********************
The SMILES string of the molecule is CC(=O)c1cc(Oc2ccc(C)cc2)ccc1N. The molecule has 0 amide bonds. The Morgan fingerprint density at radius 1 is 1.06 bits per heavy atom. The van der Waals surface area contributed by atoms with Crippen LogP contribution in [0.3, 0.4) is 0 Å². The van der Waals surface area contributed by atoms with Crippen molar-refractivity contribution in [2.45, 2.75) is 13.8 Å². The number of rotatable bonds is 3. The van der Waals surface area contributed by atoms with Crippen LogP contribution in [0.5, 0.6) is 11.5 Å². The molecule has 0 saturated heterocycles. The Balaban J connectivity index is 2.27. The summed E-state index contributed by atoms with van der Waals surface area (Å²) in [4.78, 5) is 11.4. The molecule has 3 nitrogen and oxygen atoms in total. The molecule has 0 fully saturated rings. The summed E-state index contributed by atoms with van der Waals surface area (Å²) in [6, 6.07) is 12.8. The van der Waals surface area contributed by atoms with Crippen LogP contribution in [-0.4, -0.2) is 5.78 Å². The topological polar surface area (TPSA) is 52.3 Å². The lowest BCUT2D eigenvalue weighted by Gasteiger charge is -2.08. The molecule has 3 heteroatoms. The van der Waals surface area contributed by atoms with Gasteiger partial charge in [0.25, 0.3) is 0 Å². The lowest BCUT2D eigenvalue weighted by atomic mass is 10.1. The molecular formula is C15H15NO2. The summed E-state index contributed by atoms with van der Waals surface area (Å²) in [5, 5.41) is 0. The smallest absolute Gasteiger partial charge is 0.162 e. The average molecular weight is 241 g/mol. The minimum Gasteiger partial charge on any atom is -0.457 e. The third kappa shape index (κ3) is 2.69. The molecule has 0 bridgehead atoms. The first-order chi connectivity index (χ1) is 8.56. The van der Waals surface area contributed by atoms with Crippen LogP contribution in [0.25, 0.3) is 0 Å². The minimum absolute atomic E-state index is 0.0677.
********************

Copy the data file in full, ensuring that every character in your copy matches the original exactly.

The SMILES string of the molecule is CC(=O)c1cc(Oc2ccc(C)cc2)ccc1N. The molecule has 0 amide bonds. The Morgan fingerprint density at radius 1 is 1.06 bits per heavy atom. The van der Waals surface area contributed by atoms with Crippen LogP contribution in [0.3, 0.4) is 0 Å². The van der Waals surface area contributed by atoms with Crippen molar-refractivity contribution in [2.45, 2.75) is 13.8 Å². The number of rotatable bonds is 3. The van der Waals surface area contributed by atoms with Crippen LogP contribution in [0.5, 0.6) is 11.5 Å². The molecule has 0 saturated heterocycles. The Balaban J connectivity index is 2.27. The summed E-state index contributed by atoms with van der Waals surface area (Å²) in [4.78, 5) is 11.4. The molecule has 3 nitrogen and oxygen atoms in total. The molecule has 0 fully saturated rings. The summed E-state index contributed by atoms with van der Waals surface area (Å²) in [6, 6.07) is 12.8. The van der Waals surface area contributed by atoms with Crippen LogP contribution in [-0.4, -0.2) is 5.78 Å². The topological polar surface area (TPSA) is 52.3 Å². The lowest BCUT2D eigenvalue weighted by Gasteiger charge is -2.08. The molecule has 3 heteroatoms. The van der Waals surface area contributed by atoms with Gasteiger partial charge in [0.25, 0.3) is 0 Å². The lowest BCUT2D eigenvalue weighted by atomic mass is 10.1. The molecular formula is C15H15NO2. The summed E-state index contributed by atoms with van der Waals surface area (Å²) in [5, 5.41) is 0. The smallest absolute Gasteiger partial charge is 0.162 e. The average molecular weight is 241 g/mol. The minimum Gasteiger partial charge on any atom is -0.457 e. The third kappa shape index (κ3) is 2.69. The molecule has 0 bridgehead atoms. The first-order chi connectivity index (χ1) is 8.56. The van der Waals surface area contributed by atoms with Crippen LogP contribution in [0.25, 0.3) is 0 Å². The minimum absolute atomic E-state index is 0.0677.